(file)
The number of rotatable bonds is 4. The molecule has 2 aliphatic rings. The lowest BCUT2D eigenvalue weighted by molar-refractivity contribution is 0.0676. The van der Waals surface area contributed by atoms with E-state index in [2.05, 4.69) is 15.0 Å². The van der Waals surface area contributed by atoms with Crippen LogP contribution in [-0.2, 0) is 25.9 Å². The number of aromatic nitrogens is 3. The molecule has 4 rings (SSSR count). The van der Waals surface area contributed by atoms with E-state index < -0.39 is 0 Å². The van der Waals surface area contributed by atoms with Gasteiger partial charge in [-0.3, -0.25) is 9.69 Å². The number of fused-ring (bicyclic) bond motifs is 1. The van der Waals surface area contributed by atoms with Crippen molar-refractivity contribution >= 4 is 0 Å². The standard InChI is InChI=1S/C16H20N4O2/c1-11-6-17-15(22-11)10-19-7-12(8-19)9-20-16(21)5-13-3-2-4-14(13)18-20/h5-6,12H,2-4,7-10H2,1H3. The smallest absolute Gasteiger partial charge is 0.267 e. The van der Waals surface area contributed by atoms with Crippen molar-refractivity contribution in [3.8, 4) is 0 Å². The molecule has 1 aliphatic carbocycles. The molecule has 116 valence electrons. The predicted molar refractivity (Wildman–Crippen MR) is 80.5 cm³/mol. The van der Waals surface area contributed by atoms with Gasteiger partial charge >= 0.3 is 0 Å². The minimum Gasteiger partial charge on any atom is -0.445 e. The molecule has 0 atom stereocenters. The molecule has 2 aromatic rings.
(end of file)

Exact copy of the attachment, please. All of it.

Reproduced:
The number of rotatable bonds is 4. The molecule has 2 aliphatic rings. The lowest BCUT2D eigenvalue weighted by molar-refractivity contribution is 0.0676. The van der Waals surface area contributed by atoms with E-state index in [2.05, 4.69) is 15.0 Å². The van der Waals surface area contributed by atoms with Crippen LogP contribution in [-0.2, 0) is 25.9 Å². The number of aromatic nitrogens is 3. The molecule has 4 rings (SSSR count). The van der Waals surface area contributed by atoms with E-state index < -0.39 is 0 Å². The van der Waals surface area contributed by atoms with Gasteiger partial charge in [-0.3, -0.25) is 9.69 Å². The number of fused-ring (bicyclic) bond motifs is 1. The van der Waals surface area contributed by atoms with Crippen molar-refractivity contribution >= 4 is 0 Å². The standard InChI is InChI=1S/C16H20N4O2/c1-11-6-17-15(22-11)10-19-7-12(8-19)9-20-16(21)5-13-3-2-4-14(13)18-20/h5-6,12H,2-4,7-10H2,1H3. The smallest absolute Gasteiger partial charge is 0.267 e. The van der Waals surface area contributed by atoms with Crippen molar-refractivity contribution in [3.8, 4) is 0 Å². The molecule has 1 aliphatic carbocycles. The molecule has 116 valence electrons. The predicted molar refractivity (Wildman–Crippen MR) is 80.5 cm³/mol. The van der Waals surface area contributed by atoms with Gasteiger partial charge >= 0.3 is 0 Å². The minimum Gasteiger partial charge on any atom is -0.445 e. The molecule has 0 atom stereocenters. The molecule has 2 aromatic rings.